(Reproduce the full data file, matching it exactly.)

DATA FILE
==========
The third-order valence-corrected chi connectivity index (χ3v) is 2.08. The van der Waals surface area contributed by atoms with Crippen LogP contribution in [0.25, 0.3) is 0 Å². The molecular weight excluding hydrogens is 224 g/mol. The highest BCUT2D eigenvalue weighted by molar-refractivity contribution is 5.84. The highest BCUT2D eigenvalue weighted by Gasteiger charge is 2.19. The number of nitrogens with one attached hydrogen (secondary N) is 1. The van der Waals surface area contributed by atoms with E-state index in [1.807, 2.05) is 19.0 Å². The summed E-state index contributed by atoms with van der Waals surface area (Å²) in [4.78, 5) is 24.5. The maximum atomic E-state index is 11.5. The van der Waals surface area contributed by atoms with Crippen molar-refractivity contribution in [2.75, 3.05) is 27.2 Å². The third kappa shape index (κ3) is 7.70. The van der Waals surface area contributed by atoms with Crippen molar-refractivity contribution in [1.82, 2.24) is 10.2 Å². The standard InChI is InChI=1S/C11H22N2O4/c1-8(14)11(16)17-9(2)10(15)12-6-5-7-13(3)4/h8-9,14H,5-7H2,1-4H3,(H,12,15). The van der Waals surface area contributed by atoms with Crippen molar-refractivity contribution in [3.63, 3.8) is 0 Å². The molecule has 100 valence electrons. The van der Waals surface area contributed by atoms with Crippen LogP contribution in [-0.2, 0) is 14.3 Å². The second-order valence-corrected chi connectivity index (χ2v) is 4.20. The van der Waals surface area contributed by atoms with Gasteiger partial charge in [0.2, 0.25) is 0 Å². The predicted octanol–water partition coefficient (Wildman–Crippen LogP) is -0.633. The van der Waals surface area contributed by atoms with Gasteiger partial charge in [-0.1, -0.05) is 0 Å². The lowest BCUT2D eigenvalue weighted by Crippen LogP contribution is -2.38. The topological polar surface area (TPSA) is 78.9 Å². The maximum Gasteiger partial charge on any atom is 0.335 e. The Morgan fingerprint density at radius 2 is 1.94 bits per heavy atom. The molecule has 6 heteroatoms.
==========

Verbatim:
The third-order valence-corrected chi connectivity index (χ3v) is 2.08. The van der Waals surface area contributed by atoms with Crippen LogP contribution in [0.25, 0.3) is 0 Å². The molecular weight excluding hydrogens is 224 g/mol. The highest BCUT2D eigenvalue weighted by molar-refractivity contribution is 5.84. The highest BCUT2D eigenvalue weighted by Gasteiger charge is 2.19. The number of nitrogens with one attached hydrogen (secondary N) is 1. The van der Waals surface area contributed by atoms with E-state index in [1.807, 2.05) is 19.0 Å². The summed E-state index contributed by atoms with van der Waals surface area (Å²) in [4.78, 5) is 24.5. The maximum atomic E-state index is 11.5. The van der Waals surface area contributed by atoms with Crippen molar-refractivity contribution in [2.75, 3.05) is 27.2 Å². The third kappa shape index (κ3) is 7.70. The van der Waals surface area contributed by atoms with Crippen molar-refractivity contribution in [1.82, 2.24) is 10.2 Å². The standard InChI is InChI=1S/C11H22N2O4/c1-8(14)11(16)17-9(2)10(15)12-6-5-7-13(3)4/h8-9,14H,5-7H2,1-4H3,(H,12,15). The van der Waals surface area contributed by atoms with Crippen molar-refractivity contribution in [3.63, 3.8) is 0 Å². The molecule has 100 valence electrons. The van der Waals surface area contributed by atoms with Crippen LogP contribution in [-0.2, 0) is 14.3 Å². The second-order valence-corrected chi connectivity index (χ2v) is 4.20. The van der Waals surface area contributed by atoms with Gasteiger partial charge in [0.2, 0.25) is 0 Å². The predicted octanol–water partition coefficient (Wildman–Crippen LogP) is -0.633. The van der Waals surface area contributed by atoms with Gasteiger partial charge in [-0.1, -0.05) is 0 Å². The lowest BCUT2D eigenvalue weighted by Crippen LogP contribution is -2.38. The topological polar surface area (TPSA) is 78.9 Å². The maximum Gasteiger partial charge on any atom is 0.335 e. The Morgan fingerprint density at radius 2 is 1.94 bits per heavy atom. The molecule has 6 heteroatoms.